Goals and dreams empower Sophia Henry to make healthy choices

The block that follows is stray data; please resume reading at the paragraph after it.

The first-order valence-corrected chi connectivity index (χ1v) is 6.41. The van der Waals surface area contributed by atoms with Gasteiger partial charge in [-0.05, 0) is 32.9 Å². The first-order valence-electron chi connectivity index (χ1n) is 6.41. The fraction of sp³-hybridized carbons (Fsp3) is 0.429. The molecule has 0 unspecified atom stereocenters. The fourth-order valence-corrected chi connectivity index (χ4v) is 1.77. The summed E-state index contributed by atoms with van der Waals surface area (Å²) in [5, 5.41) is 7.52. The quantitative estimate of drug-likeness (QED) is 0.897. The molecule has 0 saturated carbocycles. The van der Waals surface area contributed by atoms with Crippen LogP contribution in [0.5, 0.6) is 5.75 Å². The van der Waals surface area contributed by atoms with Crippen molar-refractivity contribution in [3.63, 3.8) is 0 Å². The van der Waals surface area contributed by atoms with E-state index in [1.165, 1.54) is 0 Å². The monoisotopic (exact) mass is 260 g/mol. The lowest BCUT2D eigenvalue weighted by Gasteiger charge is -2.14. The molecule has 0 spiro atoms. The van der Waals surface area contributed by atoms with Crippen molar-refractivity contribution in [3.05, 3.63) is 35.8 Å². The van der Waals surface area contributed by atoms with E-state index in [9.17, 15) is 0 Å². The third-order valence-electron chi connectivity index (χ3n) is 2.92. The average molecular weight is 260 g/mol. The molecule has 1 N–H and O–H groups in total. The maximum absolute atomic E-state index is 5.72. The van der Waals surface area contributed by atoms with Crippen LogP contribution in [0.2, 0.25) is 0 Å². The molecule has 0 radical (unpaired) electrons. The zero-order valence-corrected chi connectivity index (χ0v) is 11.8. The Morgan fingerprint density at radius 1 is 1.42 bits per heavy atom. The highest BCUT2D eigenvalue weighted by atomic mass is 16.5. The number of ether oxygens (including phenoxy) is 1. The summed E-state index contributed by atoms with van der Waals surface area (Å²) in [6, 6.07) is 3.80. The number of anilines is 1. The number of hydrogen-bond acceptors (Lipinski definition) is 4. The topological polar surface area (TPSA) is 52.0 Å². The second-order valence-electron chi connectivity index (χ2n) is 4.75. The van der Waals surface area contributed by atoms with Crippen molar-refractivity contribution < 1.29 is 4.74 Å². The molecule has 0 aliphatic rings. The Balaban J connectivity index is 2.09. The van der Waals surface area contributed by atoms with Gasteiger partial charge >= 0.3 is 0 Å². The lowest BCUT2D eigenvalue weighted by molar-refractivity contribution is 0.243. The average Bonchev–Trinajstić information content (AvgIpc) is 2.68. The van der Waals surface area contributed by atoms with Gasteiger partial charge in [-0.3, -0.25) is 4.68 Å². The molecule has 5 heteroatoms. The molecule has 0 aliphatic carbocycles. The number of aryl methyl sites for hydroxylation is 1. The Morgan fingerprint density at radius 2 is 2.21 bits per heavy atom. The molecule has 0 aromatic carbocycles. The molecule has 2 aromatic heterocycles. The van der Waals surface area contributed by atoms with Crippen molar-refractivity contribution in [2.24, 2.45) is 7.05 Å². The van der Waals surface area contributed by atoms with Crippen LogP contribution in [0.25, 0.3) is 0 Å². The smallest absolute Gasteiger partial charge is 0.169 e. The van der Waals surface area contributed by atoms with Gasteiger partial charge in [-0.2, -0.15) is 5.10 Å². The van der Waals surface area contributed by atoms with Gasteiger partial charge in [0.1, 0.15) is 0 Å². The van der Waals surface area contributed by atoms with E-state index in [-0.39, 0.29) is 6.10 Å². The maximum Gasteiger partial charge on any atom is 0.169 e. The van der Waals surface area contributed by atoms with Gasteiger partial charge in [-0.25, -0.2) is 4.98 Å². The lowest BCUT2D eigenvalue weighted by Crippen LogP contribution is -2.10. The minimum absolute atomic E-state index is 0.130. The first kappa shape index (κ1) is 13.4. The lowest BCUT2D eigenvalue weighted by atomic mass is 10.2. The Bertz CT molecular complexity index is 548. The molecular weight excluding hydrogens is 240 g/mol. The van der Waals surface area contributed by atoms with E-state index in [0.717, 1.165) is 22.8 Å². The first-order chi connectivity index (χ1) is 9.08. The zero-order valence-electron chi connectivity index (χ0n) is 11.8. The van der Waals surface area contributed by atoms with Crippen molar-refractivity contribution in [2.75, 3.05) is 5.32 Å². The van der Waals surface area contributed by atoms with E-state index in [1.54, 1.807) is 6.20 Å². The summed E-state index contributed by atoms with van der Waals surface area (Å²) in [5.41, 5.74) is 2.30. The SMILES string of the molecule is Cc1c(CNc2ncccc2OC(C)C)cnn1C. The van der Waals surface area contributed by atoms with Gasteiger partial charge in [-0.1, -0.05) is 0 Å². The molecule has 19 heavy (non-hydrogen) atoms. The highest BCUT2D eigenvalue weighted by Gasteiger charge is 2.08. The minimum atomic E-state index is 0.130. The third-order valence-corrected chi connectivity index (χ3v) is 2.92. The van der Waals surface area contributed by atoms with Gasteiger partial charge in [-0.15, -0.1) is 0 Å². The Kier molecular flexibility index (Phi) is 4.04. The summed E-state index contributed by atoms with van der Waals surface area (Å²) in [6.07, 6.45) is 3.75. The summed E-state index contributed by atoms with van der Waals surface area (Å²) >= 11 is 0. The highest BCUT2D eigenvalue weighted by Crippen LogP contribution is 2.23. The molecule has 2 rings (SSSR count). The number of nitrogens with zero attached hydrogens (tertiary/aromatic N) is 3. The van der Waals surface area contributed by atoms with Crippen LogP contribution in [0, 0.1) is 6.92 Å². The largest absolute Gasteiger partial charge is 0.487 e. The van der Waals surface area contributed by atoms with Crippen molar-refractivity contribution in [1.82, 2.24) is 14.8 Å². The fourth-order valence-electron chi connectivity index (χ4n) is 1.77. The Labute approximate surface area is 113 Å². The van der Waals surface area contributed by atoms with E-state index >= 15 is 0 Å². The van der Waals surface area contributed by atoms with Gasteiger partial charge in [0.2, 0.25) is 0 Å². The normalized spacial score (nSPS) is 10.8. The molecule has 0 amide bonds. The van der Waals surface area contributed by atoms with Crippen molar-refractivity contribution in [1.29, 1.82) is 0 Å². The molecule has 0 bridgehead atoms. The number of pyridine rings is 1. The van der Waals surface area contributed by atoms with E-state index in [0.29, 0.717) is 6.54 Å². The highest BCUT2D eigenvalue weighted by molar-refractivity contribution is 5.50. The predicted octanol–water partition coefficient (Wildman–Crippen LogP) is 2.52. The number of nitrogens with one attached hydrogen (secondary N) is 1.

Sponsored ContentBy Janne Siegel BROUGHT TO YOU BY HEALTHY FUTURES INITIATIVEStrength, resolve, her love of nature and a commitment to her future keep 15-year -old Sophia Henry, a Summit High School sophomore, away from drugs and alcohol, a lifestyle choice she shares with others through her work as a member of the Youth Empowerment Society of Summit (Y.E.S.S.) coalition.Y.E.S.S. is part of the Summit County Communities That Care (“CTC”) program, which works to prevent youth substance abuse in Summit County. The youth coalition is comprised of a group of young people who volunteer to provide input, participate in workgroups and share youth perspectives on local substance abuse prevention strategies.“I feel like it is a great opportunity to reach out to my community, and I definitely feel like drugs and alcohol are an issue with Summit County youth. And I would like to do everything I can to reduce the use of substances,” Sophia said. “I like being involved in my community and knowing that even though I am 15, my voice still has the power to make a change.”Commitment to her goalsSophia’s dedication to academics and a healthy lifestyle drive her decision to remain alcohol- and drug-free. Having skied her whole life, racing for Team Summit Colorado and Loveland Ski Club, she is now a member of the Summit High ski team and a ski apprentice at Loveland ski area with her mother and younger brother. She also enjoys rock climbing, rafting with her family, hiking with friends and simply being out in nature.In addition to her love of playing outside in Summit County, Sophia says she is most proud of her academic achievements and her hard work as a student. Her goal is to attend the U. S. Military Academy. She has received several academic awards and been on the gold and silver honor rolls in middle school and high school.Sophia said she knows the use of alcohol, marijuana or other drugs would jeopardize her chances to attend West Point and impair her overall ability to perform at her full potential, whether skiing, studying, or being a productive member of her community.“I would like to go to West Point and be a field surgeon in the Army. The military has some pretty strict drug and alcohol policies. To get there, if they see any criminal record, you are not going to get in,” she said. “Also, a lot of what leads me to do what I do is that motivation to lead a good, reputable life where I feel like I am doing good for the world and where people can see I am doing good for the world.”Peer Pressure and PreventionSophia said that while she feels drugs and alcohol are an issue with Summit County youth, she has not experienced peer pressure to partake. She said that even when in situations where others are drinking or using drugs, her choice to say no was respected.“Personally, I have not experienced a lot of peer pressure. I’d say the few times that I have, people are pretty accepting of my saying no,” she said. “If you say no, they say ‘OK, I understand, I’m not going to make you do this.’ But that’s my personal experience.”Sophia noted that it can be difficult in today’s society with such ready access to alcohol and other drugs to say, “I am never going to drink or use drugs.” However, she said it’s important to understand that even if a young person makes mistakes, it does not have to determine a course for life. She firmly believes in a person’s ability to make healthier choices going forward.“Realizing even if you do something once or a couple of times, that doesn’t determine everything, and you can still make changes and turn your life around,” she said. “You can go back and reflect on what you have done, and make changes to improve your future. Each day is a new day and the start of a new future.”
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